British pets, including dogs, cats, and ferrets, will need an EU pet passport to travel to Northern Ireland after the end of the Brexit transition period, according to The Telegraph.
The creation of an internal “pet border” in the United Kingdom from 1 January 2021 is a result of the Withdrawal Agreement the prime minister negotiated with Brussels.
That deal effectively keeps Northern Ireland, which is part of the UK, in the EU’s customs territory and moves the border between it and the Republic of Ireland to the Irish Sea to prevent the need for inflammatory checks on the border after Brexit.
The EU’s Pet Travel Scheme allows for the free movement of cats, dogs and ferrets in the EU bloc without the need for quarantine.
Joe Moran is deputy coordinator of the UK-EU Animal Welfare Taskforce and works for the Eurogroup for Animals, said, “You can’t refer to the UK at all in this case as a single unit any more. Pet passports will be needed between Great Britain and Northern Ireland.”
Pets from mainland Great Britain traveling to Northern Ireland will need the travel documents, as will pet parents in Northern Ireland travelling back from Great Britain.
However, from next year, it is still unclear if pets from Great Britain will be able to use their pet passports, or if they will be subject to more stringent entry requirements.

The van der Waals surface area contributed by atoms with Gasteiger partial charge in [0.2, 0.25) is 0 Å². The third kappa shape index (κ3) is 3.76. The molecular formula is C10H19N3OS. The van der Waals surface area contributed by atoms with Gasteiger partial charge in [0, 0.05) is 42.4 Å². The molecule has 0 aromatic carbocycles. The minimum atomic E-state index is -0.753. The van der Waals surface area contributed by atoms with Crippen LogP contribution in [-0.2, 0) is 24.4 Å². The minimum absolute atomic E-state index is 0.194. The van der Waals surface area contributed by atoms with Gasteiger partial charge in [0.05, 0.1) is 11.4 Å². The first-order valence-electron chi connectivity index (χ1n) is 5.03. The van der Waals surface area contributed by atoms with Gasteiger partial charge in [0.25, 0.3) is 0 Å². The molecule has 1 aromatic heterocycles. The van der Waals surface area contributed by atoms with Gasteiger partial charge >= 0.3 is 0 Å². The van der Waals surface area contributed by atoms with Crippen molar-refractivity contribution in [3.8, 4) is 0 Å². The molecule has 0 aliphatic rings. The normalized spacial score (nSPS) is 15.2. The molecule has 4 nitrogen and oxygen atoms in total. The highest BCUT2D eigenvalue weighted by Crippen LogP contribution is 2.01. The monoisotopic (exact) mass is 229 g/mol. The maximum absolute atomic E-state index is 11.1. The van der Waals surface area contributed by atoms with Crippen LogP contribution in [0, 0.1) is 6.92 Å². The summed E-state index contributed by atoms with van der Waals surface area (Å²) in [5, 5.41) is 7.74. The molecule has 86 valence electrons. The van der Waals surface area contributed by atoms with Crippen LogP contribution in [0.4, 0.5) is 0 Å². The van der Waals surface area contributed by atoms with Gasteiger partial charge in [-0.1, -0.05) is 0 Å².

The requirement for an EU-approved pet passport is a best-case scenario. It is subject to the European Commission agreeing a British request to be considered a “listed” non-EU country that meets the necessary health requirements. If the EU decides to withhold approval, a more burdensome certification system will be necessary.
If approval from the EU is granted, British vacationers will be able to carry on taking their pets to Europe as they do now, with their pet passports. As the passports are meant to last for the lifetime of the animal, Moran said, it may not be necessary to replace existing EU ones.
For more on pet travel after Brexit, click here.